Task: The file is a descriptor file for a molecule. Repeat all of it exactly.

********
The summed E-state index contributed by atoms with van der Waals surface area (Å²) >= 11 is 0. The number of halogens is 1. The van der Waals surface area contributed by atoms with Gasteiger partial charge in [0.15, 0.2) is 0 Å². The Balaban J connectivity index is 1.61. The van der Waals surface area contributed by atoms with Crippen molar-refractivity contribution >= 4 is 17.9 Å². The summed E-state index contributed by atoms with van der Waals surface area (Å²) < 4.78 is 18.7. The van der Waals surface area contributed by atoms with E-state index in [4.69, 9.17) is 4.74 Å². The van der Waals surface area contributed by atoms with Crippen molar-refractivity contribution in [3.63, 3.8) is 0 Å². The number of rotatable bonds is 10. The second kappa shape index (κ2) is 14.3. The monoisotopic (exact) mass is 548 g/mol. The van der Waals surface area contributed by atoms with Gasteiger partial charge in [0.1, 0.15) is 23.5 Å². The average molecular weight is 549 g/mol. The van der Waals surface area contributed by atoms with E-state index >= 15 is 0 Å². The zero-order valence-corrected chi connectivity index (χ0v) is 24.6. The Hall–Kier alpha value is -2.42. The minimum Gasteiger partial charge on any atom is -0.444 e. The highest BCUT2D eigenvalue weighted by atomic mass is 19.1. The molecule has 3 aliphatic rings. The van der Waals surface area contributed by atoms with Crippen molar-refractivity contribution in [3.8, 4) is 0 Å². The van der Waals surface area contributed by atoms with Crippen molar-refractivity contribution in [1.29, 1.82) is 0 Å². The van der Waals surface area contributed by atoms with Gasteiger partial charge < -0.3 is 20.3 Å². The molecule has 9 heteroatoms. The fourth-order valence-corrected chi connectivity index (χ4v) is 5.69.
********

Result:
The summed E-state index contributed by atoms with van der Waals surface area (Å²) >= 11 is 0. The number of halogens is 1. The van der Waals surface area contributed by atoms with Gasteiger partial charge in [0.15, 0.2) is 0 Å². The Balaban J connectivity index is 1.61. The van der Waals surface area contributed by atoms with Crippen molar-refractivity contribution >= 4 is 17.9 Å². The summed E-state index contributed by atoms with van der Waals surface area (Å²) < 4.78 is 18.7. The van der Waals surface area contributed by atoms with E-state index in [4.69, 9.17) is 4.74 Å². The van der Waals surface area contributed by atoms with Crippen molar-refractivity contribution in [3.63, 3.8) is 0 Å². The number of rotatable bonds is 10. The second kappa shape index (κ2) is 14.3. The monoisotopic (exact) mass is 548 g/mol. The van der Waals surface area contributed by atoms with Gasteiger partial charge in [0.1, 0.15) is 23.5 Å². The average molecular weight is 549 g/mol. The van der Waals surface area contributed by atoms with E-state index >= 15 is 0 Å². The zero-order valence-corrected chi connectivity index (χ0v) is 24.6. The Hall–Kier alpha value is -2.42. The minimum Gasteiger partial charge on any atom is -0.444 e. The highest BCUT2D eigenvalue weighted by atomic mass is 19.1. The molecule has 3 aliphatic rings. The van der Waals surface area contributed by atoms with Crippen molar-refractivity contribution in [3.8, 4) is 0 Å². The van der Waals surface area contributed by atoms with Crippen molar-refractivity contribution in [1.29, 1.82) is 0 Å². The van der Waals surface area contributed by atoms with Gasteiger partial charge < -0.3 is 20.3 Å². The molecule has 9 heteroatoms. The fourth-order valence-corrected chi connectivity index (χ4v) is 5.69.